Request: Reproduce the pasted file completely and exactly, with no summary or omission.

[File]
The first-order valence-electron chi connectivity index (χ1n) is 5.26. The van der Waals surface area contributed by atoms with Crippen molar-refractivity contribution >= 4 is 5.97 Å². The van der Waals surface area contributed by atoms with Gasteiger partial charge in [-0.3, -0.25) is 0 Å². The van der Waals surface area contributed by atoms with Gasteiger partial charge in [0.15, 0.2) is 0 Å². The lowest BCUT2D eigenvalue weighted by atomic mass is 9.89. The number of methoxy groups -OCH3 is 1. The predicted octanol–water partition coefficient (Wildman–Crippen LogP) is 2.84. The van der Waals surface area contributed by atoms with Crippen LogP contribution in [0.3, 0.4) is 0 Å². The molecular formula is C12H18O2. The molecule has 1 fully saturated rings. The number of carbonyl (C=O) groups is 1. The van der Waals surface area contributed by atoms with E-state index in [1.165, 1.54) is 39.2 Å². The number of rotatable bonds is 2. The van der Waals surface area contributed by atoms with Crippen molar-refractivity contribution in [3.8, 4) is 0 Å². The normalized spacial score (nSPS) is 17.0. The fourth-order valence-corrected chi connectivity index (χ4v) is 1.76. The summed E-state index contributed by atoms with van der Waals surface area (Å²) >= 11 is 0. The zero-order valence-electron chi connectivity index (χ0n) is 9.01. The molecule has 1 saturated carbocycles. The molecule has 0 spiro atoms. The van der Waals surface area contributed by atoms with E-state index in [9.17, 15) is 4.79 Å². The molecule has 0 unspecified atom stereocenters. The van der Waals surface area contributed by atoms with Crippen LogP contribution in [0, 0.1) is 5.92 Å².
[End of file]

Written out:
The first-order valence-electron chi connectivity index (χ1n) is 5.26. The van der Waals surface area contributed by atoms with Crippen molar-refractivity contribution >= 4 is 5.97 Å². The van der Waals surface area contributed by atoms with Gasteiger partial charge in [-0.3, -0.25) is 0 Å². The van der Waals surface area contributed by atoms with Gasteiger partial charge in [0.15, 0.2) is 0 Å². The lowest BCUT2D eigenvalue weighted by atomic mass is 9.89. The number of methoxy groups -OCH3 is 1. The predicted octanol–water partition coefficient (Wildman–Crippen LogP) is 2.84. The van der Waals surface area contributed by atoms with Crippen LogP contribution in [0.3, 0.4) is 0 Å². The molecular formula is C12H18O2. The molecule has 1 fully saturated rings. The number of carbonyl (C=O) groups is 1. The van der Waals surface area contributed by atoms with E-state index in [1.165, 1.54) is 39.2 Å². The number of rotatable bonds is 2. The van der Waals surface area contributed by atoms with Crippen molar-refractivity contribution in [3.8, 4) is 0 Å². The normalized spacial score (nSPS) is 17.0. The fourth-order valence-corrected chi connectivity index (χ4v) is 1.76. The summed E-state index contributed by atoms with van der Waals surface area (Å²) >= 11 is 0. The zero-order valence-electron chi connectivity index (χ0n) is 9.01. The molecule has 1 saturated carbocycles. The molecule has 0 spiro atoms. The van der Waals surface area contributed by atoms with E-state index in [9.17, 15) is 4.79 Å². The molecule has 0 unspecified atom stereocenters. The van der Waals surface area contributed by atoms with Crippen LogP contribution in [0, 0.1) is 5.92 Å².